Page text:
Atmospheric data support a multi-decadal shift in the global methane budget towards natural tropical emissions

Alice Drinkwater, Paul I. Palmer*, Liang Feng, Tim Arnold, Xin Lan, Sylvia E. Michel, Robert Parker, Hartmut Boesch

*Corresponding author for this work

Research output: Contribution to journalArticlepeer-review

Abstract / Description of output

We use the GEOS-Chem global 3-D model and two inverse methods (the maximum a posteriori and ensemble Kalman filter) to infer regional methane (CH4) emissions and the corresponding stable-carbon-isotope source signatures from 2004-2020 across the globe using in situ and satellite remote sensing data. We use the Siegel estimator to determine linear trends from the in situ data. Over our 17-year study period, we estimate a linear increase of 3.6 Tg yr-1 yr-1 in CH4 emissions from tropical continental regions, including North Africa, southern Africa, tropical South America, and tropical Asia. The second-largest increase in CH4 emissions over this period (1.6 Tg yr-1 yr-1) is from China. For boreal regions we estimate a negative emissions trend of -0.2 Tg yr-1 yr-1, and for northern and southern temperate regions we estimate trends of 0.03 Tg yr-1 yr-1 and 0.2 Tg yr-1 yr-1, respectively. These increases in CH4 emissions are accompanied by a progressively isotopically lighter atmospheric δ13C signature over the tropics, particularly since 2012, which is consistent with an increased biogenic emissions source and/or a decrease in a thermogenic/pyrogenic emissions source with a heavier isotopic signature. Previous studies have linked increased tropical biogenic emissions to increased rainfall. Over China, we find a weaker trend towards isotopically lighter δ13C sources, suggesting that heavier isotopic source signatures make a larger contribution to this region. Satellite remote sensing data provide additional evidence of emissions hotspots of CH4 that are consistent with the location and seasonal timing of wetland emissions. The collective evidence suggests that increases in tropical CH4 emissions are from biogenic sources, with a significant fraction from wetlands. To understand the influence of our results on changes in the hydroxyl radical (OH), we also report regional CH4 emissions estimates using an alternative scenario of a 0.5 % yr-1 decrease in OH since 2004, followed by a larger 1.5 % drop in 2020 during the first COVID-19 lockdown. We find that our main findings are broadly insensitive to those idealised year-to-year changes in OH, although the corresponding change in atmospheric CH4 in 2020 is inconsistent with independent global-scale constraints for the estimated annual-mean atmospheric growth rate.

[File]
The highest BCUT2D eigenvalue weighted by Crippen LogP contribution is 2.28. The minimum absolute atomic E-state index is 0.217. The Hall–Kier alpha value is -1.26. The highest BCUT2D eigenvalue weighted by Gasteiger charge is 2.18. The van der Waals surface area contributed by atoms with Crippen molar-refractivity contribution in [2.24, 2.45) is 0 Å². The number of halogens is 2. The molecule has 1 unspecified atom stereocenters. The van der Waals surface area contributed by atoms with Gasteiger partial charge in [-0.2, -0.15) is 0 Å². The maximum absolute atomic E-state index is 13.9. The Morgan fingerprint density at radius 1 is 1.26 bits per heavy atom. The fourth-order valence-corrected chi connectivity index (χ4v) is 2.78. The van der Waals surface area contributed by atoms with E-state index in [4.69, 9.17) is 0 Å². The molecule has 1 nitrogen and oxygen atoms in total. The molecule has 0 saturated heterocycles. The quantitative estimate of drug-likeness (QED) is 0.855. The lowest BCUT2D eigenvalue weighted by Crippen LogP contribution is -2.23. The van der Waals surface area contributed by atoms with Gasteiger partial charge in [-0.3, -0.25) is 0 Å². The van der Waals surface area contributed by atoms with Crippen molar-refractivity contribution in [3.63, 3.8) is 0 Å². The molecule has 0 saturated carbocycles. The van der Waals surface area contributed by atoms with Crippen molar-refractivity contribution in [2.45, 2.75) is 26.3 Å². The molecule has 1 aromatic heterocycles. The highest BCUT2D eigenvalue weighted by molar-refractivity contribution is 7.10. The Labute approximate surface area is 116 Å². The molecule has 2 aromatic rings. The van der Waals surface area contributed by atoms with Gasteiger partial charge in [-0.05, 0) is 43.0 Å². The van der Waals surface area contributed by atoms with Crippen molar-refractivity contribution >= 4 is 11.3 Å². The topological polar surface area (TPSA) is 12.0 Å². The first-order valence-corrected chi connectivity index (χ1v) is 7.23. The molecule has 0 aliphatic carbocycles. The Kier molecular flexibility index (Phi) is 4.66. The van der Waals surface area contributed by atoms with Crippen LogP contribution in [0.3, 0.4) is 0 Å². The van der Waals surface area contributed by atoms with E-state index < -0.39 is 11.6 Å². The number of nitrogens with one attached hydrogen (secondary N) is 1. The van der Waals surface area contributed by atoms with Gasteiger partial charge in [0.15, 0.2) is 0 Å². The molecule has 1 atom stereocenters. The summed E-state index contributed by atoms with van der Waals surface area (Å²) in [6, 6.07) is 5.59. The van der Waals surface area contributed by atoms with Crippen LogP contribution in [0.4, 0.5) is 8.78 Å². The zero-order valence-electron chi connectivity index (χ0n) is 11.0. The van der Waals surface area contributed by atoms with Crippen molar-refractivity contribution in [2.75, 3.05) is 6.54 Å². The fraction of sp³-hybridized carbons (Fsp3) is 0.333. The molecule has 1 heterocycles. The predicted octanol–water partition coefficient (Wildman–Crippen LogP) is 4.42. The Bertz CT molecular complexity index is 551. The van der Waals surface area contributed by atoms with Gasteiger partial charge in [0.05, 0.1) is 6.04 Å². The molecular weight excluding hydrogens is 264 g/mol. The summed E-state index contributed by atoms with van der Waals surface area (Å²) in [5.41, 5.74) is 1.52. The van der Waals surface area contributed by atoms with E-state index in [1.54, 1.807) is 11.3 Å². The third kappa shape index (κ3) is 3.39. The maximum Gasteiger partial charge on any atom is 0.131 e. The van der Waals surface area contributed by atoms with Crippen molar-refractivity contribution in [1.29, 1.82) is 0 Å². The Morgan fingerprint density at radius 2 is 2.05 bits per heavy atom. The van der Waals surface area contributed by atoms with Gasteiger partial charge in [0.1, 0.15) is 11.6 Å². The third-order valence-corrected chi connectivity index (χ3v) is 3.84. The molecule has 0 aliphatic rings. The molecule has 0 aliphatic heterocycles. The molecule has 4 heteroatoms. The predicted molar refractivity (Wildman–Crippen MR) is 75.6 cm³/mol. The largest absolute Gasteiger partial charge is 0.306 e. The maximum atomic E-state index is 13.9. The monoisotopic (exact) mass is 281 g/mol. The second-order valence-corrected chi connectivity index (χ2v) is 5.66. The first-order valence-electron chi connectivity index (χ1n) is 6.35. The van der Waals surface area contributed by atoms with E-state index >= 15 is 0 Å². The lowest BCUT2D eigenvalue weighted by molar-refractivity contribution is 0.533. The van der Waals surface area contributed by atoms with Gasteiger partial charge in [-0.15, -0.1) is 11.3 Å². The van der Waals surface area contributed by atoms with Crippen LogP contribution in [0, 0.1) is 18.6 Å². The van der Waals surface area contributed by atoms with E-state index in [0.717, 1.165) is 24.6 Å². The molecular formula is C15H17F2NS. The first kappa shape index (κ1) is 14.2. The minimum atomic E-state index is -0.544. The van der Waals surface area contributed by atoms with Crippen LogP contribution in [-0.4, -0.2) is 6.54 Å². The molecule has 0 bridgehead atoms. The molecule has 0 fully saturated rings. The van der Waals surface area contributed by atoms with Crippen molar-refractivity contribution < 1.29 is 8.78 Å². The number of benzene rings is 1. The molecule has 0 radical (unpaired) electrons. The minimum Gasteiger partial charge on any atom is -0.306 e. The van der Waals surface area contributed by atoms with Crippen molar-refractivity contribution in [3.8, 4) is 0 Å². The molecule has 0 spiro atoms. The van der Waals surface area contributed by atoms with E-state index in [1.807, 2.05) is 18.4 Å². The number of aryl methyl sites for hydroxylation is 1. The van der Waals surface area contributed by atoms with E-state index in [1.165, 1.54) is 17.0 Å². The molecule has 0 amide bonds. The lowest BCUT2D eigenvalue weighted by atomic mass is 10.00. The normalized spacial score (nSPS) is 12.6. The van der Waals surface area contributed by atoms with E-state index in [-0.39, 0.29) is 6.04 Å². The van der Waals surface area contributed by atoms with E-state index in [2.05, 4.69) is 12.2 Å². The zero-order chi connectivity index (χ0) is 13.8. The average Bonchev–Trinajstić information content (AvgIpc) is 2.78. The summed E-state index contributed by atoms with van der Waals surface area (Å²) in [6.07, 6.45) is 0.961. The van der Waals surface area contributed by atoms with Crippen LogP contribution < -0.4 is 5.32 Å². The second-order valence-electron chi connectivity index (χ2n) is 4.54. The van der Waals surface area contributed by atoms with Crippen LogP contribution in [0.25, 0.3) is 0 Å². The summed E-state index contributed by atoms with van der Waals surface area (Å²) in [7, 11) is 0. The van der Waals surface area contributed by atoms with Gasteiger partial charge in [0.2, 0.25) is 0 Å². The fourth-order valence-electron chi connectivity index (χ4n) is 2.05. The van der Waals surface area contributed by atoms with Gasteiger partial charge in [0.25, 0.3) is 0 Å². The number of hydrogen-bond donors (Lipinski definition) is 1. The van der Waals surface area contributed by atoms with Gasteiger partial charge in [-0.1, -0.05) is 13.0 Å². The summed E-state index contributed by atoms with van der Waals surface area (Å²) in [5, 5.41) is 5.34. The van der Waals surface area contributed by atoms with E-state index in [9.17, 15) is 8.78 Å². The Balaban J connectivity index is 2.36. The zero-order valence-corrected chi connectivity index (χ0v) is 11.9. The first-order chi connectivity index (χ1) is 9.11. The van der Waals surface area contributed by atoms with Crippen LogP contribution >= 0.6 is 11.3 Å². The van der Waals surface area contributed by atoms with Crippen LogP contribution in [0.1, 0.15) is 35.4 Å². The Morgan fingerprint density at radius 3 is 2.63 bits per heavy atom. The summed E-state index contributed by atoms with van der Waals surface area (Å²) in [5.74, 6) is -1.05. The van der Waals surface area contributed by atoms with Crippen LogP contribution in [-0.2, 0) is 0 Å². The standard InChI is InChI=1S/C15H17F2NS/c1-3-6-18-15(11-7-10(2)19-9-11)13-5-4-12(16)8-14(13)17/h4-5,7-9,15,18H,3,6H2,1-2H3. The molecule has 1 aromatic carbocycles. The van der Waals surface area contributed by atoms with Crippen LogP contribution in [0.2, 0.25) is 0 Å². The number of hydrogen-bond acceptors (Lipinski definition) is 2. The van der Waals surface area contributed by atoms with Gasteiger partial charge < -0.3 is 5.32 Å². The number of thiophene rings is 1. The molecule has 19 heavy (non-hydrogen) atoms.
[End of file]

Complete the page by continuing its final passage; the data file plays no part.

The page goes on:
Original languageEnglish
Pages (from-to)8429-8452
Number of pages24
JournalAtmospheric Chemistry and Physics
Issue number14
Publication statusPublished - 28 Jul 2023


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